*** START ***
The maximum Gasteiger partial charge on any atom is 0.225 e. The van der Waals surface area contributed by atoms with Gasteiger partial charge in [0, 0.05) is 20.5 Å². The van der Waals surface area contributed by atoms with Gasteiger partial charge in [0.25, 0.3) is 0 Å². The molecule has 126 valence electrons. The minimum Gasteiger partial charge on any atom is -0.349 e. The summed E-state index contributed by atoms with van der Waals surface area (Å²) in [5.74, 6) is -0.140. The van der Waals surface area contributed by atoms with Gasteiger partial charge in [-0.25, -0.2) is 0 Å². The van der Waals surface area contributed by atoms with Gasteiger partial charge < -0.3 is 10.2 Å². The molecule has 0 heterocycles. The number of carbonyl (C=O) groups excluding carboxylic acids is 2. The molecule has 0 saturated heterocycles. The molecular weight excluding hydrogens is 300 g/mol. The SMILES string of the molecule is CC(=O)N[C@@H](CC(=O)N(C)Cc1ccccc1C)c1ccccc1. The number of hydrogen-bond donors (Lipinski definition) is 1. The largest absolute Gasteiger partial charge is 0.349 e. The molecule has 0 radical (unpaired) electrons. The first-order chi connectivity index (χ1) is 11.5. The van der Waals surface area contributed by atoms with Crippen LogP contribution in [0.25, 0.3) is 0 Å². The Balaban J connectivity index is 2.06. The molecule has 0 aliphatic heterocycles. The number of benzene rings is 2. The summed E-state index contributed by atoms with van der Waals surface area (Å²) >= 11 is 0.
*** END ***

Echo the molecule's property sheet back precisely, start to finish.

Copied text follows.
The maximum Gasteiger partial charge on any atom is 0.225 e. The van der Waals surface area contributed by atoms with Gasteiger partial charge in [0, 0.05) is 20.5 Å². The van der Waals surface area contributed by atoms with Gasteiger partial charge in [0.25, 0.3) is 0 Å². The molecule has 126 valence electrons. The minimum Gasteiger partial charge on any atom is -0.349 e. The summed E-state index contributed by atoms with van der Waals surface area (Å²) in [5.74, 6) is -0.140. The van der Waals surface area contributed by atoms with Gasteiger partial charge in [-0.25, -0.2) is 0 Å². The van der Waals surface area contributed by atoms with Gasteiger partial charge < -0.3 is 10.2 Å². The molecule has 0 heterocycles. The number of carbonyl (C=O) groups excluding carboxylic acids is 2. The molecule has 0 saturated heterocycles. The molecular weight excluding hydrogens is 300 g/mol. The SMILES string of the molecule is CC(=O)N[C@@H](CC(=O)N(C)Cc1ccccc1C)c1ccccc1. The number of hydrogen-bond donors (Lipinski definition) is 1. The largest absolute Gasteiger partial charge is 0.349 e. The molecule has 0 radical (unpaired) electrons. The first-order chi connectivity index (χ1) is 11.5. The van der Waals surface area contributed by atoms with Crippen LogP contribution in [0.25, 0.3) is 0 Å². The Balaban J connectivity index is 2.06. The molecule has 0 aliphatic heterocycles. The number of benzene rings is 2. The summed E-state index contributed by atoms with van der Waals surface area (Å²) >= 11 is 0.